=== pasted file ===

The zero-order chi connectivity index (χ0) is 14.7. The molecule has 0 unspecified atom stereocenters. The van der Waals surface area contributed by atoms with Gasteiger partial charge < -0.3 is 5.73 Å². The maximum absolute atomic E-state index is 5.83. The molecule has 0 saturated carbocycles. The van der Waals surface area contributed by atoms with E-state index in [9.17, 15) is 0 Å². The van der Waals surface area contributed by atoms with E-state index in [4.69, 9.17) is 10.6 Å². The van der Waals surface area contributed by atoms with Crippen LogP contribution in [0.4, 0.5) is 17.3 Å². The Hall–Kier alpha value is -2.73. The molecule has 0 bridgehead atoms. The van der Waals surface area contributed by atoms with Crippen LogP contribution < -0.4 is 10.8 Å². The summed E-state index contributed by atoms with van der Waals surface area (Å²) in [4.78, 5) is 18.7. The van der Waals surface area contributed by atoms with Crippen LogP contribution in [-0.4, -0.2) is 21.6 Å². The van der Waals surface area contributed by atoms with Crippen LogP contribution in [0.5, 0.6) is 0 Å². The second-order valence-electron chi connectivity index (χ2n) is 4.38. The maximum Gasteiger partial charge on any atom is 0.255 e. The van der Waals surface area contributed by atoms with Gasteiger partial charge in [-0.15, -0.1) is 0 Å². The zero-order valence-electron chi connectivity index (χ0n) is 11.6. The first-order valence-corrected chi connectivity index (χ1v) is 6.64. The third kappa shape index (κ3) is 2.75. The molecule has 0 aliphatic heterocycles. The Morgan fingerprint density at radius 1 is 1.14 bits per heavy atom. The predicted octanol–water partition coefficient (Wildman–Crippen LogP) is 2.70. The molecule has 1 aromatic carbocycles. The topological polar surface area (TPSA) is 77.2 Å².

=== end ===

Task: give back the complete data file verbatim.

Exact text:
The zero-order chi connectivity index (χ0) is 14.7. The molecule has 0 unspecified atom stereocenters. The van der Waals surface area contributed by atoms with Gasteiger partial charge < -0.3 is 5.73 Å². The maximum absolute atomic E-state index is 5.83. The molecule has 0 saturated carbocycles. The van der Waals surface area contributed by atoms with E-state index in [9.17, 15) is 0 Å². The van der Waals surface area contributed by atoms with E-state index in [4.69, 9.17) is 10.6 Å². The van der Waals surface area contributed by atoms with Crippen LogP contribution in [0.4, 0.5) is 17.3 Å². The Hall–Kier alpha value is -2.73. The molecule has 0 bridgehead atoms. The van der Waals surface area contributed by atoms with Crippen LogP contribution < -0.4 is 10.8 Å². The summed E-state index contributed by atoms with van der Waals surface area (Å²) in [4.78, 5) is 18.7. The van der Waals surface area contributed by atoms with Crippen LogP contribution in [-0.4, -0.2) is 21.6 Å². The van der Waals surface area contributed by atoms with Crippen LogP contribution in [0.5, 0.6) is 0 Å². The second-order valence-electron chi connectivity index (χ2n) is 4.38. The maximum Gasteiger partial charge on any atom is 0.255 e. The van der Waals surface area contributed by atoms with Gasteiger partial charge in [-0.15, -0.1) is 0 Å². The zero-order valence-electron chi connectivity index (χ0n) is 11.6. The first-order valence-corrected chi connectivity index (χ1v) is 6.64. The third kappa shape index (κ3) is 2.75. The molecule has 0 aliphatic heterocycles. The Morgan fingerprint density at radius 1 is 1.14 bits per heavy atom. The predicted octanol–water partition coefficient (Wildman–Crippen LogP) is 2.70. The molecule has 1 aromatic carbocycles. The topological polar surface area (TPSA) is 77.2 Å².